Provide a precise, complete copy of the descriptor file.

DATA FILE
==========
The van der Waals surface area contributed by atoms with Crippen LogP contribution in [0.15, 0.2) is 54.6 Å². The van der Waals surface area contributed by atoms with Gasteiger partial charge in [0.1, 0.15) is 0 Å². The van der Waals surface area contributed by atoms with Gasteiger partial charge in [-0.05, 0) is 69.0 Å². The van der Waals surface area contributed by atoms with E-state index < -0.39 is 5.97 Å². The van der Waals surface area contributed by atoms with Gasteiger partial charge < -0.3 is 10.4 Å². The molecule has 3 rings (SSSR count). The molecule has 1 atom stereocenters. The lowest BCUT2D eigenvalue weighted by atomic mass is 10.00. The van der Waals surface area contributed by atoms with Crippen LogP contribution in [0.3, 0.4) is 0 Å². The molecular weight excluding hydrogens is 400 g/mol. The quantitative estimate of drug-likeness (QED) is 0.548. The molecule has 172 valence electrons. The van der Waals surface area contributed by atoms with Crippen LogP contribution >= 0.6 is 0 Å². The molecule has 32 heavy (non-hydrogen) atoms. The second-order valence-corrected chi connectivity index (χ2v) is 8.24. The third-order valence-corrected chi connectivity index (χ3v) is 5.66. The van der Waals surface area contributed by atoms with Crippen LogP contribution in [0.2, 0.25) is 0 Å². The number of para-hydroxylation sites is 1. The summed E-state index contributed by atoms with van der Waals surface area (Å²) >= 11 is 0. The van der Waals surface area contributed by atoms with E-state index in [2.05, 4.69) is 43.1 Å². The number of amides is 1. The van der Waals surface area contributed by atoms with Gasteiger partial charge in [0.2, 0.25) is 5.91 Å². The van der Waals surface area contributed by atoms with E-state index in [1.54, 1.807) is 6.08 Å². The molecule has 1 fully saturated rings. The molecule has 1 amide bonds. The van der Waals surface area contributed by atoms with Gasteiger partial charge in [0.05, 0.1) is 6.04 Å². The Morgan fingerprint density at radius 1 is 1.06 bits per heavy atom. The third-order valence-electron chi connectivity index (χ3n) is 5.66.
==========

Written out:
The van der Waals surface area contributed by atoms with Crippen LogP contribution in [0.15, 0.2) is 54.6 Å². The van der Waals surface area contributed by atoms with Gasteiger partial charge in [0.1, 0.15) is 0 Å². The van der Waals surface area contributed by atoms with Gasteiger partial charge in [-0.05, 0) is 69.0 Å². The van der Waals surface area contributed by atoms with E-state index < -0.39 is 5.97 Å². The van der Waals surface area contributed by atoms with Gasteiger partial charge < -0.3 is 10.4 Å². The molecule has 3 rings (SSSR count). The molecule has 1 atom stereocenters. The lowest BCUT2D eigenvalue weighted by atomic mass is 10.00. The van der Waals surface area contributed by atoms with Crippen LogP contribution in [0.3, 0.4) is 0 Å². The molecular weight excluding hydrogens is 400 g/mol. The quantitative estimate of drug-likeness (QED) is 0.548. The molecule has 172 valence electrons. The van der Waals surface area contributed by atoms with Crippen LogP contribution >= 0.6 is 0 Å². The molecule has 32 heavy (non-hydrogen) atoms. The second-order valence-corrected chi connectivity index (χ2v) is 8.24. The third-order valence-corrected chi connectivity index (χ3v) is 5.66. The van der Waals surface area contributed by atoms with Crippen LogP contribution in [0.2, 0.25) is 0 Å². The number of para-hydroxylation sites is 1. The summed E-state index contributed by atoms with van der Waals surface area (Å²) >= 11 is 0. The van der Waals surface area contributed by atoms with E-state index in [2.05, 4.69) is 43.1 Å². The number of amides is 1. The van der Waals surface area contributed by atoms with Gasteiger partial charge in [0.2, 0.25) is 5.91 Å². The van der Waals surface area contributed by atoms with E-state index in [1.54, 1.807) is 6.08 Å². The molecule has 1 fully saturated rings. The molecule has 1 amide bonds. The van der Waals surface area contributed by atoms with Gasteiger partial charge in [0.05, 0.1) is 6.04 Å². The Morgan fingerprint density at radius 1 is 1.06 bits per heavy atom. The third-order valence-electron chi connectivity index (χ3n) is 5.66.